This is one of my letters to Obama about the FDA having increased powers over dietary supplements.
Message sent to the following recipients:
April 28, 2007
[recipient address was inserted here]
Dear [recipient name was inserted here],
All Americans know that the FDA is in need of an overhaul. However, I
adamantly oppose S.1082, the Food and Drug Administration Revitalization
Act of 2007, which is scheduled for a vote in the Senate Monday
afternoon, April 30, as well as any House companion bill.
I am outraged that this legislation creates a business relationship
between the FDA and private industry for the purpose of designing and
marketing drugs (pages 105-125 of the bill). We do not need an "FDA, Inc."
The lack of transparency between FDA management and the pharmaceutical
industry is one of my greatest concerns-how could the Senate possibly
consider legislation that places the FDA in charge of licensing
arrangements with private industry?
As one of the 150 million consumers of dietary supplements, I also find it
appalling that S.1082 gives the FDA new powers to attack dietary
supplements (pages 106-107). We do not need more legislation that will
allow the FDA, at its whim, to suppress access to safe, natural health
options and dietary supplements.
This entire package of pharmaceutical industry-friendly FDA reform does
nothing to protect myself or my family from another Vioxx catastrophe.
1) I oppose the pharmaceutical industry funding the FDA for new drug
approvals, which S.1082 not only allows but increases. This is a conflict
of interest. 2) I demand that an independent office within the FDA be set
up to monitor the safety of drugs already on the market. The Institute of
Medicine has already told us that the FDA's current management is
dysfunctional; I want real reform at the FDA. 3) I want full disclosure of
all clinical trials, not the watered-down pharmaceutical industry-friendly
version in S.1082 that allows drug companies to hide their problems. 4) I
want all conflicts of interest removed from FDA advisory panels. There is
no need to have industry-sponsored "experts" voting on drugs which they
receive money to promote. S.1082 supports the status quo; it is time for
S.1082 tries to do too much at once and does nothing properly. Under the
pretense of drug safety, the real agenda of the legislation is to turn the
FDA into a drug company and increase FDA regulatory power that can be used
to attack dietary supplements. This 262- page bill was passed out of
committee without a hearing, and there is no report on it so members of
Congress do not even know what it contains. Please vote no on S1082 and on
the House companion bill.
And the response From Obama.
Thank you for contacting me regarding the impact of the FDA Revitalization Act (S.1082) on dietary supplements. I appreciate hearing from you.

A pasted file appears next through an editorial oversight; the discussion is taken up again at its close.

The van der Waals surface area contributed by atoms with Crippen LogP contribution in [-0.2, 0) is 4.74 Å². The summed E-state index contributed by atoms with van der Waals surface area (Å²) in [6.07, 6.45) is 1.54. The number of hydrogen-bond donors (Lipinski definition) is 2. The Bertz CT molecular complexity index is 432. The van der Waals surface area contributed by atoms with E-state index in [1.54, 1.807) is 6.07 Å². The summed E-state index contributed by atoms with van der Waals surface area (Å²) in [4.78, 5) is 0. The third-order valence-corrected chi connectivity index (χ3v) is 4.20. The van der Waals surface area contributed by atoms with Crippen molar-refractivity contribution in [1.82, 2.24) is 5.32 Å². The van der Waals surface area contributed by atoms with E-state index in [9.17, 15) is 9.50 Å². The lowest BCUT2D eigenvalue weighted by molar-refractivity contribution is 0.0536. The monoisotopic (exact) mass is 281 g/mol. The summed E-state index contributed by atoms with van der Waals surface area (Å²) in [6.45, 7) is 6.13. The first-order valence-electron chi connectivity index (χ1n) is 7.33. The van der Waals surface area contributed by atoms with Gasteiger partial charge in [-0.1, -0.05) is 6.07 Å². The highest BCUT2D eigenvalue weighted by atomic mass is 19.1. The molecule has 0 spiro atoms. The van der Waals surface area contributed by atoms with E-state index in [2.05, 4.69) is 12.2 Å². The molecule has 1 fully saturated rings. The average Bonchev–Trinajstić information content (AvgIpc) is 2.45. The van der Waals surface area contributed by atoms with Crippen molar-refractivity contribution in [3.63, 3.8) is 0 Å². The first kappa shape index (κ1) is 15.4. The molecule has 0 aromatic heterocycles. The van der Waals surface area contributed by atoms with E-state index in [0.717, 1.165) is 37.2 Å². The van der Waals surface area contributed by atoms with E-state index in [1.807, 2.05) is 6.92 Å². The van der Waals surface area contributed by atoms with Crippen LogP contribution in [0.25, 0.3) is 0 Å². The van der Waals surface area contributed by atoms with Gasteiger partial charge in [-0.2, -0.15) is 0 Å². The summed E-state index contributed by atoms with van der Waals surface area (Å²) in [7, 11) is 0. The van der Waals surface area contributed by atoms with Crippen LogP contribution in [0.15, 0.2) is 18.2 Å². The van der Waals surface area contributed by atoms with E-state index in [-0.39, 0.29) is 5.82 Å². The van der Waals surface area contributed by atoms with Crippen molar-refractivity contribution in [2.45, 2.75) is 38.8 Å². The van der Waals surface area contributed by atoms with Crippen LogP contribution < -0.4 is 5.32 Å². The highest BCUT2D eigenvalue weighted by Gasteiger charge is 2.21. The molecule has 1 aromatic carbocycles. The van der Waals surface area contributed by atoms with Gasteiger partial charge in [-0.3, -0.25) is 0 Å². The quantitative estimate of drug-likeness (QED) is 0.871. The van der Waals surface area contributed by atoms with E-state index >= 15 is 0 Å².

Research continues to demonstrate the necessity of a nutrient-rich diet for good health. At the same time, we are finding that society as a whole is consuming more processed, less nutritious foods. Often, individuals rely on supplements to ensure the proper intake of necessary nutrients.
Through the Dietary Supplement Health and Education Act (DSHEA) of 1994, Congress established supplement definitions, created a supplement commission, and established an Office of Dietary Supplements at the National Institute of Health (NIH). This was a positive step in both recognizing the benefits of supplements, as well as the need for proper regulation.
I share your distaste for unnecessary federal regulation. While I understand your concern with protecting access to dietary supplements, S.1082 should not unduly hinder such access and, indeed, is intended to provide consumer protection. It seems to me that we are doing a disservice to the public at large by not examining all possible risks and adverse health consequences associated with the use of dietary supplements. I do not see this as an attack on access to dietary supplements, and I hope that the information with which I have provided you will alleviate your concern.
On May 10th, S.1082 passed in the Senate and is now being considered by my colleagues in the House of Representatives. Although this is considered a "must pass" bill because the user fees that pharmaceutical companies pay the FDA for the drug review process are due to expire on September 20, 2007, I expect passage will face several obstacles. I will continue to work with my colleagues to take timely action on legislation, and you may be certain your priorities and concerns are on my mind.
. Again, MyName, thank you for writing. Please stay in touch in the days to come.
United States Senator
His response was wrong and ridiculous, like I've said in the past, Obama is too self serving and tries to sugar coat his statements.